Petitioner described the robbery plan and, initially, said that he and co-defendant Colbert each had guns when they entered the store. Petitioner said that he fired three shots, one at the ceiling and the others toward the cigarettes behind the counter where the clerks worked. He claimed that Colbert also fired about three shots. Sgt. Crow told Petitioner that he believed Petitioner had both guns, and Petitioner finally admitted that he did. Petitioner denied that Gregory Jenkins, who had been implicated in the crime, had anything to do with it, even though Jenkins had admitted his involvement. Petitioner could not be moved to change his story on that point.
Petitioner eventually admitted that he had both guns in his hands and fired all the shots. He said he came in firing because the store had been robbed before and the clerks had been "bucking and bowing up" to resist robberies. Petitioner said that he did not know that he had shot a clerk, and he felt bad when he heard about that on the news. Petitioner said that he agreed to give a statement to police because he was trying to get his life right. He did not expect any leniency from the police, but he wanted the judge or other authorities to know that he accepted responsibility for the crime, and he wanted to do his time and get his life back on track. The interview then ended, after about 30 minutes. Tr. 423-58.
Defense counsel argued that the State had not shown that the confession was free and voluntary because (1) drugs were present at the scene of the arrest, (2) a number of other officers were involved with Petitioner's detention and they did not all testify as to how they treated him, and (3) two detectives double teamed Petitioner. The trial judge ruled that, "Based upon the testimony, the defendant was not on drugs or alcohol and was not forced or coerced." His "statements were freely and voluntarily made" and met all requirements to be admitted as evidence. Tr. 464-67. Petitioner repeated his arguments on direct appeal. The appellate court reviewed the relevant evidence and legal principles and concluded that the trial court's finding of a free and voluntary statement was supported by the evidence. Tr. 559-61. The Supreme Court of Louisiana denied writs without comment. Tr. 627.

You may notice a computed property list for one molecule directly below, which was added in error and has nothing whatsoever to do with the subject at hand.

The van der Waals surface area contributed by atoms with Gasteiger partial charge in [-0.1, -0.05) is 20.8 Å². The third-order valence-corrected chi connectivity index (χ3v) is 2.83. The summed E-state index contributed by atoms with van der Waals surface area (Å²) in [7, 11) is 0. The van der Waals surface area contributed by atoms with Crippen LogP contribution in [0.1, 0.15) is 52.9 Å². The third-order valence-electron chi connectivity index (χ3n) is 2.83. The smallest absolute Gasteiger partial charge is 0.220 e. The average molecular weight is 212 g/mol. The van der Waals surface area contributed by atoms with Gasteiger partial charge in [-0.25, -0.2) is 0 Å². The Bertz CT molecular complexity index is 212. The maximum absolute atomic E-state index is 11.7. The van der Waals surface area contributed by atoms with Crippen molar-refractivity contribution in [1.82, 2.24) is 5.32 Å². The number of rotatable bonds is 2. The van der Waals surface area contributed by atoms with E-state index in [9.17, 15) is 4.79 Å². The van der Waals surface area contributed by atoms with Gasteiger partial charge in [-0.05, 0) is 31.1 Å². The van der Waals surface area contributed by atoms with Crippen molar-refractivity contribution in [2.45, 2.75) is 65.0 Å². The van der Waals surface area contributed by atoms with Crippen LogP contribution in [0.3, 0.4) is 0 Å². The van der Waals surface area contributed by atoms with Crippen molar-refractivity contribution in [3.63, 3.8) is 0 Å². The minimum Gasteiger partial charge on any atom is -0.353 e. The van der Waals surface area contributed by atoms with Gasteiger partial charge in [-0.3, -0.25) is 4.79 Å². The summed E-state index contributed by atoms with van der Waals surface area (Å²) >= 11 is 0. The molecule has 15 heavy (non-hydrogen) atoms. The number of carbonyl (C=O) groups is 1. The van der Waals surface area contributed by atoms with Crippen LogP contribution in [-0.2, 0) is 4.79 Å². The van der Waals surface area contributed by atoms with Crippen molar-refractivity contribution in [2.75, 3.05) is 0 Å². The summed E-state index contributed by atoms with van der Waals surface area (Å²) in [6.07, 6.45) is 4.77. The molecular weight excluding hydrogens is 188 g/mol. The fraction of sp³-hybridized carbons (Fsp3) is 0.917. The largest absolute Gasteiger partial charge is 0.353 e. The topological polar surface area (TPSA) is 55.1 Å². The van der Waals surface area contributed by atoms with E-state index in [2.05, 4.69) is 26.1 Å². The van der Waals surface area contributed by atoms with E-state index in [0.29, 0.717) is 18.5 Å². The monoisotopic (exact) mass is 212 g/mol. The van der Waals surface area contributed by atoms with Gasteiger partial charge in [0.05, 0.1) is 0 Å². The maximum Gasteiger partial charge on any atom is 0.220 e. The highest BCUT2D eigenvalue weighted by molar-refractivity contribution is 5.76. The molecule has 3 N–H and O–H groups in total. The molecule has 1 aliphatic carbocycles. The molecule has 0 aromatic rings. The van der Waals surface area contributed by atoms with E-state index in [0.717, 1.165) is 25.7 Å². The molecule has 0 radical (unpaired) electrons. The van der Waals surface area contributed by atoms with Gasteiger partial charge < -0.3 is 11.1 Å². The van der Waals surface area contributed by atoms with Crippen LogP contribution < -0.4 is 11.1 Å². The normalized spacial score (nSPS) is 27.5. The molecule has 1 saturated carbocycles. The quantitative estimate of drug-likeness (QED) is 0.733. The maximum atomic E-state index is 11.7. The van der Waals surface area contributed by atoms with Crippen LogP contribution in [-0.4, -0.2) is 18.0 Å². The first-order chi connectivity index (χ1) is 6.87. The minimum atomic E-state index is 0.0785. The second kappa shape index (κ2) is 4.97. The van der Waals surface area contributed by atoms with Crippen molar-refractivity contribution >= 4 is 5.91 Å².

Habeas corpus relief is available with respect to a claim that was adjudicated on the merits in the state court only if the adjudication (1) resulted in a decision that was contrary to, or involved an unreasonable application of, clearly established federal law, as determined by the Supreme Court of the United States or (2) resulted in a decision that was based on an unreasonable determination of the facts in light of the evidence presented in the state court proceedings. 28 U.S.C. § 2254(d).